They aren't the cheapest host around, but they're also very reasonably priced at around $29 a month.  What makes them great is that they are focused purely on WordPress.  So while they have a pretty decent server in terms of speed, everything is configured to work with WordPress.  Their caching is really great and works out of the box with most WordPress plugins.  It's a far better choice than the usual WordPress caching plugins thrown on top of WordPress websites.

From a development point of view, they have a pre-configured git deployment process that makes pushing changes to sites quick and painless.  You can also setup a snapshot of the production site on a staging server and migrate changes back and forth to avoid interruptions on the main site.  While we hit a few bugs with this back when they were still ironing out the kinks, this process is a huge productivity boost and lessens the chance that you break an active production site.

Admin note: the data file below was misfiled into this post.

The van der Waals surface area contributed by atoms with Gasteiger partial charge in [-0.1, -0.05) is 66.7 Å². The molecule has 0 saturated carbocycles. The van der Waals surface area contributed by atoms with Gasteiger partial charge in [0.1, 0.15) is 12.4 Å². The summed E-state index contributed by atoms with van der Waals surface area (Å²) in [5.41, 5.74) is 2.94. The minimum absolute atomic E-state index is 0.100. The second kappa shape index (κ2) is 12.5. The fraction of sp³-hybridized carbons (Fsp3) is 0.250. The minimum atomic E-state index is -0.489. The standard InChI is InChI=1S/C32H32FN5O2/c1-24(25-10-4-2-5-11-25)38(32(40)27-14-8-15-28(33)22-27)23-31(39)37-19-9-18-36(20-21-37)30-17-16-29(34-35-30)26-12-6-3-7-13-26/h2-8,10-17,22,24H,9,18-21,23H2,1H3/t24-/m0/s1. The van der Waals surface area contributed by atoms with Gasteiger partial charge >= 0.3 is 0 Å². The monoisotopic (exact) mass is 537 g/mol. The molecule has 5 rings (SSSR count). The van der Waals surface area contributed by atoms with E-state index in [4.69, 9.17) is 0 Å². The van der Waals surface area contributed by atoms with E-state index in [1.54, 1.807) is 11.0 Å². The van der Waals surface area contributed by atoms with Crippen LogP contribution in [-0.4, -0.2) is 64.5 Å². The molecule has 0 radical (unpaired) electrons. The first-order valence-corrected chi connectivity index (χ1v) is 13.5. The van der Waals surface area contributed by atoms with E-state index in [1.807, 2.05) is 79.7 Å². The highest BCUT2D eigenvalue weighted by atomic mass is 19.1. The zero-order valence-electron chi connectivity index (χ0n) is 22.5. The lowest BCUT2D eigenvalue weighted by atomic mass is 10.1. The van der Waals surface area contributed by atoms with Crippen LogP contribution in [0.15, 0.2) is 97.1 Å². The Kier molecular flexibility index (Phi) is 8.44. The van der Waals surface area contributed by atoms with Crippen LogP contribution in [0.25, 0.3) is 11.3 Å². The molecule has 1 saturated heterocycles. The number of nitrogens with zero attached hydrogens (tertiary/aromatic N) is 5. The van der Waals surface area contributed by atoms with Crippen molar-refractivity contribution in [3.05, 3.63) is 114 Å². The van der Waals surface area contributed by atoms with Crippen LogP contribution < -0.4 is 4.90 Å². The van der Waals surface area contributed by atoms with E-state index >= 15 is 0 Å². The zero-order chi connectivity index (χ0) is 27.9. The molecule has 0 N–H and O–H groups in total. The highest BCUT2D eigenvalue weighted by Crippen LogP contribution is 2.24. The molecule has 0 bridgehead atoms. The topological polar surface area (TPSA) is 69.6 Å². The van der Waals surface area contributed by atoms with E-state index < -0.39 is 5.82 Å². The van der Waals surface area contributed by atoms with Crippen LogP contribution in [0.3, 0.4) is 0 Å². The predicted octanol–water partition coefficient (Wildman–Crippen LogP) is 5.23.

But what makes this such a great host is the premium support you get.  I've never waited longer than 2 minutes to get in touch with a support rep and they've always been quick to help, even if the problem is not on their end.

Cloud hosting

It's pretty cheap to get your own VPS or dedicated server now.  Linode and DigitalOcean are both really great choices and will let you spin up your own server for as little as $5 a month, while most people will probably end up around $20 a month depending on storage and speed needed.  

There are very few restrictions placed on these servers, so you can add any type of caching programs you want, any version of PHP, and any other libraries you want.  It's also one of the fastest and most scalable hosting options you can pick.  If you're planning on running a lot of traffic to your website, look no further.